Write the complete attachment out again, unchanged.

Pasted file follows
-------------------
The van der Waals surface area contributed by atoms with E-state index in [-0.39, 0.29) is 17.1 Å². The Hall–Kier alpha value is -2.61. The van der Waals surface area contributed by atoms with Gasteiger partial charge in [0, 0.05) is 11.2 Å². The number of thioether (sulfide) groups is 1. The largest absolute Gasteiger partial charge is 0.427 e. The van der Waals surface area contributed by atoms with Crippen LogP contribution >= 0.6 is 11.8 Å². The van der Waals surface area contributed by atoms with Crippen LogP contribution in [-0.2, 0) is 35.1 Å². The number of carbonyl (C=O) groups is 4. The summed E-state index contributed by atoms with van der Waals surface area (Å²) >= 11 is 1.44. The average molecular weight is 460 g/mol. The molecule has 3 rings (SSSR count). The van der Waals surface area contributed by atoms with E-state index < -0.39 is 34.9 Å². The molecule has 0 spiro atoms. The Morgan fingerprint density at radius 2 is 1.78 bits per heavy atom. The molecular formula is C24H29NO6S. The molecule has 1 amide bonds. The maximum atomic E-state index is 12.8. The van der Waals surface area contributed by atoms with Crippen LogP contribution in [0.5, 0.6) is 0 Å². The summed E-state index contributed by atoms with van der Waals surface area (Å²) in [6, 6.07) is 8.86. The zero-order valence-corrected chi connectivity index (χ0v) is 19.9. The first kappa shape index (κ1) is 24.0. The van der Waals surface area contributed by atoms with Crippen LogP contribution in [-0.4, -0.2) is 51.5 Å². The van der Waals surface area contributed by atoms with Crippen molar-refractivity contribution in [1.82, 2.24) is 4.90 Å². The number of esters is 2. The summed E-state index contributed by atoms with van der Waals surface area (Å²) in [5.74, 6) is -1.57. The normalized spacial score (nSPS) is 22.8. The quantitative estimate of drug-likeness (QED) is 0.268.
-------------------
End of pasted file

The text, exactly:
The van der Waals surface area contributed by atoms with E-state index in [-0.39, 0.29) is 17.1 Å². The Hall–Kier alpha value is -2.61. The van der Waals surface area contributed by atoms with Gasteiger partial charge in [0, 0.05) is 11.2 Å². The number of thioether (sulfide) groups is 1. The largest absolute Gasteiger partial charge is 0.427 e. The van der Waals surface area contributed by atoms with Crippen LogP contribution >= 0.6 is 11.8 Å². The van der Waals surface area contributed by atoms with Crippen LogP contribution in [-0.2, 0) is 35.1 Å². The number of carbonyl (C=O) groups is 4. The summed E-state index contributed by atoms with van der Waals surface area (Å²) >= 11 is 1.44. The average molecular weight is 460 g/mol. The molecule has 3 rings (SSSR count). The van der Waals surface area contributed by atoms with E-state index < -0.39 is 34.9 Å². The molecule has 0 spiro atoms. The Morgan fingerprint density at radius 2 is 1.78 bits per heavy atom. The molecular formula is C24H29NO6S. The molecule has 1 amide bonds. The maximum atomic E-state index is 12.8. The van der Waals surface area contributed by atoms with Crippen LogP contribution in [0.5, 0.6) is 0 Å². The summed E-state index contributed by atoms with van der Waals surface area (Å²) in [6, 6.07) is 8.86. The zero-order valence-corrected chi connectivity index (χ0v) is 19.9. The first kappa shape index (κ1) is 24.0. The van der Waals surface area contributed by atoms with Crippen LogP contribution in [-0.4, -0.2) is 51.5 Å². The van der Waals surface area contributed by atoms with Crippen molar-refractivity contribution in [1.82, 2.24) is 4.90 Å². The number of esters is 2. The summed E-state index contributed by atoms with van der Waals surface area (Å²) in [5.74, 6) is -1.57. The normalized spacial score (nSPS) is 22.8. The quantitative estimate of drug-likeness (QED) is 0.268.